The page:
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Romeo and Juliet, Langley High School, McLean, Virginia, December 6, 2019

Lily Perez

Woodrow Wilson High School


With our country on the brink of the 2020 election, Langley High School's "Romeo & Juliet" seamlessly married past and present, lending the archetypal tale of star-crossed lovers a strong political twist. Itself a derivative of Ovid's "Pyramus and Thisbe," "Romeo and Juliet" was first performed in the 16th century and has since been retold countless times, becoming one of Shakespeare's most well-known plays. Langley High School's production re-imagines the feuding families between whom a forbidden love arises as political parties, with detailed technical elements and nuanced performances, link the classic tale to contemporary issues.


Playing the eponymous couple, Cole Sitilides and Hannah Cameron-Cadenazzi made instantly recognizable, iconic lines seem fresh and authentic. As Romeo, Sitilides' vulnerable and honest performance translated Shakespeare's poetic verbiage into the relatable pining of young love. His effortless chemistry with Cameron-Cadenazzi's Juliet (imagined in this production as a feisty daughter of the political elite) served to portray the continued resonance of love, even in a society fractured by negative partisanship. Peter Fox as Friar Lawrence and Samantha Brunjes as Juliet's Nurse were compelling foils to the reckless passion of youth. Both showed that the best efforts of adults in protecting the young are not unalloyed; Friar Lawrence comforted Romeo and Juliet in parallel scenes which showed their desperation in the second act, but later subtly portrayed the friar's own guilt at seeing his plans to preserve the pair's future come undone. In an equally dynamic performance, Brunjes brought a distinct physicality and accent to her role. She maintained that characterization in both comedic scenes and in scenes that required she be overwhelmed by grief.


This production asserted that the playing field of politics are not only the edifices of government but the arenas of public discourse and quotidian life, from the basketball field to the golf course. Representing extreme partisanship and how it can lead to violent ends, Samuel Buroker as Mercutio and Chris Morgan as Tybalt displayed strong physical performances which were highlighted by thrillingly executed fight scenes. Buroker's Mercutio was a basketball-bearing picture of debauchery and eloquence, crafting a hilarious and magnetic character whose death would incite the drastic tonal shift of the play. His emotionally compelling performance served as the cornerstone of the charismatic dynamic among Mercutio, Benvolio (Leland Hao) and Romeo.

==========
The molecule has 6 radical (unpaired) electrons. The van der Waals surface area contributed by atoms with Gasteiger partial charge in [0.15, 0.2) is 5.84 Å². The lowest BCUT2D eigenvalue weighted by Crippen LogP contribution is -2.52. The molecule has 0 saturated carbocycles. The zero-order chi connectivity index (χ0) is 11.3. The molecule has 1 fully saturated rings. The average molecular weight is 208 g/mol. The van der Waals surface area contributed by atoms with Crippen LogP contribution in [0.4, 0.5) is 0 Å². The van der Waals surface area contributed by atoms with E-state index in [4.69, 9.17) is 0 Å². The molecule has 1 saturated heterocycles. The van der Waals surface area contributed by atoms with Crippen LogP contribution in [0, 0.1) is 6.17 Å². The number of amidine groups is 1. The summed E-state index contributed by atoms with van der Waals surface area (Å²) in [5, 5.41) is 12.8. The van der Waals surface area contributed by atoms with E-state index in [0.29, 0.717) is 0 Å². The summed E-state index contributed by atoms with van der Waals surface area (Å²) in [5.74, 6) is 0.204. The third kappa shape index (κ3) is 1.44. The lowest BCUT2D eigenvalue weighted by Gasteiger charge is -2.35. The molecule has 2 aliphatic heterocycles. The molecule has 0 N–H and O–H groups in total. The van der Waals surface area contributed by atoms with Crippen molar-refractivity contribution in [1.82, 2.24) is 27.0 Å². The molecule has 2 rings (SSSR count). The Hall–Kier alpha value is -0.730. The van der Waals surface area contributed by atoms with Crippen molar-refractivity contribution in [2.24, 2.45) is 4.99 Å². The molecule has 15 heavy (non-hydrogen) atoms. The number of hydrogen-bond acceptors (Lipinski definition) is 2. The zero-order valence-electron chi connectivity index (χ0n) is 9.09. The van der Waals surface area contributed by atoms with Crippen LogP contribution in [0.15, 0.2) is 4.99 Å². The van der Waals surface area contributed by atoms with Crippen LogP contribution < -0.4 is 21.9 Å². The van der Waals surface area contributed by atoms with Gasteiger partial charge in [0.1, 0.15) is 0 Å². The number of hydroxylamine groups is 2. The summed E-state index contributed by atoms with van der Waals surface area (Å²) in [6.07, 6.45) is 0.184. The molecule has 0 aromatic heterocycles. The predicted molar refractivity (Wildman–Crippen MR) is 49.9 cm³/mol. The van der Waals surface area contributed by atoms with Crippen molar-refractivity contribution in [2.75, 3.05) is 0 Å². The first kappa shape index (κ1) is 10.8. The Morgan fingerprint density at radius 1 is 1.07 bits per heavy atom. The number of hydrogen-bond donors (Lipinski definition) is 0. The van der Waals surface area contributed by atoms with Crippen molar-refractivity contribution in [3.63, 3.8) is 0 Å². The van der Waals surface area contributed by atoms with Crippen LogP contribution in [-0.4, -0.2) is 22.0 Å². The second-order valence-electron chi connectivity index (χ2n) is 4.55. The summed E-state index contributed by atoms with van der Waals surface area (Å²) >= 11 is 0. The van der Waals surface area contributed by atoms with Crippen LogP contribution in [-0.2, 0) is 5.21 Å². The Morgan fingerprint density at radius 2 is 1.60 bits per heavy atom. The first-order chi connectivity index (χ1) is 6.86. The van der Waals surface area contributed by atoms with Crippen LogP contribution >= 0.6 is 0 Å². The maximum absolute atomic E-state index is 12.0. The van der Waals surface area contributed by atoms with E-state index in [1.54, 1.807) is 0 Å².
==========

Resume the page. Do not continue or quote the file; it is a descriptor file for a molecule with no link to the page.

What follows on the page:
Some characters seek social advancement via the channels of political power, such as Ryan Wilson's perfectly sleazy Paris and Hannah Toronto's Lady Capulet, whom she initially portrayed as a vapid trophy wife, but then gave nuance to by exploring anguish and rage throughout later scenes. Finally, the rare, yet vital picture of bipartisanship lay in Mary Kurbanov's quietly powerful performance as the Prince.


Mark Mahdessian's minimalist set featured divided, yet mirror-image platforms upon which the political candidates were advertised - a choice deeply symbolic of the ideological dichotomy today that the young lovers had to overcome. Each platform was topped with a large screen where effective projections would become integral to conveying the settings of the production. Underscored by Cao Linh Pham's original composition, the production ran seamlessly with the work of the efficient stage crew. Costuming suited to specific locations enhanced the show's concept, as well as detailed, professional quality props, including multiple campaign t-shirts. Thorough marketing and publicity work took cues from political campaigns, advertising in favor of the production's two candidates.


What's in a name? In the richly constructed contemporary society of this production, Montague and Capulet were monikers of a pervasive political rivalry. Conflating the political and Shakespearean theatres, Langley's "Romeo & Juliet" urged the audience to consider how they might reach across those divisions.